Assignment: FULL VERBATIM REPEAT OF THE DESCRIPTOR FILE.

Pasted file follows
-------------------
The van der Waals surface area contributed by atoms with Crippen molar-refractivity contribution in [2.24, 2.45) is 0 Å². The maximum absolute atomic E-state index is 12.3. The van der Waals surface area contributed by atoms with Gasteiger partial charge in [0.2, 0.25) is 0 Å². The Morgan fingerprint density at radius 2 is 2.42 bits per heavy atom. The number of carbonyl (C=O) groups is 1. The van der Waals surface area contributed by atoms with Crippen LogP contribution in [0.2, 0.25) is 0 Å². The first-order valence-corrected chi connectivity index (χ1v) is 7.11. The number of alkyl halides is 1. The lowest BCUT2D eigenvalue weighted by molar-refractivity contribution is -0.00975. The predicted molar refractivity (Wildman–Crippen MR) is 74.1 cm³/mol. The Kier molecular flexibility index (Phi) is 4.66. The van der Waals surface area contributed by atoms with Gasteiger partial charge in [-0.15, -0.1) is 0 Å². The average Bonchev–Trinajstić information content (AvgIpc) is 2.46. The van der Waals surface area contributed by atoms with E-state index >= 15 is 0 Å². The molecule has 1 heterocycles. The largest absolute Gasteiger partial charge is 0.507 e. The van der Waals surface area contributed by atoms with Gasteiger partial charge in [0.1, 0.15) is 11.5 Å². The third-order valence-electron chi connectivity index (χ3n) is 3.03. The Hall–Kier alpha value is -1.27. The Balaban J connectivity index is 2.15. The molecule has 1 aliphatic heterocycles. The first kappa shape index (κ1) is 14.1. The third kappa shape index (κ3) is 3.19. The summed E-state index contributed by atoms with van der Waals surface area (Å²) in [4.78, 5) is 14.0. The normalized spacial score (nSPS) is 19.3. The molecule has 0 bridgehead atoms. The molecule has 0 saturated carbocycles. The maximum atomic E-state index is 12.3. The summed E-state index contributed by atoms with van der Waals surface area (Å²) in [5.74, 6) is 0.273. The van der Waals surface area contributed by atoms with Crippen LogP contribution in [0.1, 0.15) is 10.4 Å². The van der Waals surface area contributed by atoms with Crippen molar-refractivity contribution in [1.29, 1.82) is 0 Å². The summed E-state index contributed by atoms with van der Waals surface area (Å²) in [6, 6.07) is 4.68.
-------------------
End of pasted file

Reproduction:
The van der Waals surface area contributed by atoms with Crippen molar-refractivity contribution in [2.24, 2.45) is 0 Å². The maximum absolute atomic E-state index is 12.3. The van der Waals surface area contributed by atoms with Gasteiger partial charge in [0.2, 0.25) is 0 Å². The Morgan fingerprint density at radius 2 is 2.42 bits per heavy atom. The number of carbonyl (C=O) groups is 1. The van der Waals surface area contributed by atoms with Crippen LogP contribution in [0.2, 0.25) is 0 Å². The first-order valence-corrected chi connectivity index (χ1v) is 7.11. The number of alkyl halides is 1. The lowest BCUT2D eigenvalue weighted by molar-refractivity contribution is -0.00975. The predicted molar refractivity (Wildman–Crippen MR) is 74.1 cm³/mol. The Kier molecular flexibility index (Phi) is 4.66. The van der Waals surface area contributed by atoms with Gasteiger partial charge in [-0.15, -0.1) is 0 Å². The average Bonchev–Trinajstić information content (AvgIpc) is 2.46. The van der Waals surface area contributed by atoms with E-state index >= 15 is 0 Å². The molecule has 1 heterocycles. The largest absolute Gasteiger partial charge is 0.507 e. The van der Waals surface area contributed by atoms with Gasteiger partial charge in [0.1, 0.15) is 11.5 Å². The third-order valence-electron chi connectivity index (χ3n) is 3.03. The Hall–Kier alpha value is -1.27. The Balaban J connectivity index is 2.15. The molecule has 1 aliphatic heterocycles. The first kappa shape index (κ1) is 14.1. The third kappa shape index (κ3) is 3.19. The summed E-state index contributed by atoms with van der Waals surface area (Å²) in [4.78, 5) is 14.0. The normalized spacial score (nSPS) is 19.3. The molecule has 0 bridgehead atoms. The molecule has 0 saturated carbocycles. The maximum atomic E-state index is 12.3. The summed E-state index contributed by atoms with van der Waals surface area (Å²) in [5.74, 6) is 0.273. The van der Waals surface area contributed by atoms with Crippen LogP contribution in [0.1, 0.15) is 10.4 Å². The van der Waals surface area contributed by atoms with Crippen molar-refractivity contribution in [1.29, 1.82) is 0 Å². The summed E-state index contributed by atoms with van der Waals surface area (Å²) in [6, 6.07) is 4.68.